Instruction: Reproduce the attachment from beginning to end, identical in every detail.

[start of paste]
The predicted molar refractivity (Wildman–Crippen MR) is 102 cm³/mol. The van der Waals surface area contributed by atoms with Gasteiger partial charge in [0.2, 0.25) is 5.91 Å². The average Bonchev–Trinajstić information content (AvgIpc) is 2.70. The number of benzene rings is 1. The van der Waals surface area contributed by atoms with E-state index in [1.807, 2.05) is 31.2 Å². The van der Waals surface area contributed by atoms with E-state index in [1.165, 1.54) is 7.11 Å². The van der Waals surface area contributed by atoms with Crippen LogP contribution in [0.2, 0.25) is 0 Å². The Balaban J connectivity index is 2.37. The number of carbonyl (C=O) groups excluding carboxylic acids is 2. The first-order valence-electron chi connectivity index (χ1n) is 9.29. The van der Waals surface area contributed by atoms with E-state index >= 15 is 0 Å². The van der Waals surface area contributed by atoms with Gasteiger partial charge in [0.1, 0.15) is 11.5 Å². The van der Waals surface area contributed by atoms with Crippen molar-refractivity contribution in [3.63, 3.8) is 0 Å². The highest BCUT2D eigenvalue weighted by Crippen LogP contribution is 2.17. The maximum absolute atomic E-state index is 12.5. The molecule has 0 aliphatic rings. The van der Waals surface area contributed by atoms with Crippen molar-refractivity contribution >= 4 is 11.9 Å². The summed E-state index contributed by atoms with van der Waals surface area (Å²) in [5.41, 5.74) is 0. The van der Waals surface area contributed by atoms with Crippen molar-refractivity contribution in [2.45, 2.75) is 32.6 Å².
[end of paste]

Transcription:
The predicted molar refractivity (Wildman–Crippen MR) is 102 cm³/mol. The van der Waals surface area contributed by atoms with Gasteiger partial charge in [0.2, 0.25) is 5.91 Å². The average Bonchev–Trinajstić information content (AvgIpc) is 2.70. The number of benzene rings is 1. The van der Waals surface area contributed by atoms with E-state index in [1.807, 2.05) is 31.2 Å². The van der Waals surface area contributed by atoms with E-state index in [1.165, 1.54) is 7.11 Å². The van der Waals surface area contributed by atoms with Crippen LogP contribution in [0.2, 0.25) is 0 Å². The Balaban J connectivity index is 2.37. The number of carbonyl (C=O) groups excluding carboxylic acids is 2. The first-order valence-electron chi connectivity index (χ1n) is 9.29. The van der Waals surface area contributed by atoms with E-state index >= 15 is 0 Å². The van der Waals surface area contributed by atoms with Gasteiger partial charge in [0.1, 0.15) is 11.5 Å². The van der Waals surface area contributed by atoms with Crippen molar-refractivity contribution in [3.63, 3.8) is 0 Å². The highest BCUT2D eigenvalue weighted by Crippen LogP contribution is 2.17. The maximum absolute atomic E-state index is 12.5. The molecule has 0 aliphatic rings. The van der Waals surface area contributed by atoms with Crippen molar-refractivity contribution >= 4 is 11.9 Å². The summed E-state index contributed by atoms with van der Waals surface area (Å²) in [5.41, 5.74) is 0. The van der Waals surface area contributed by atoms with Crippen molar-refractivity contribution in [2.45, 2.75) is 32.6 Å².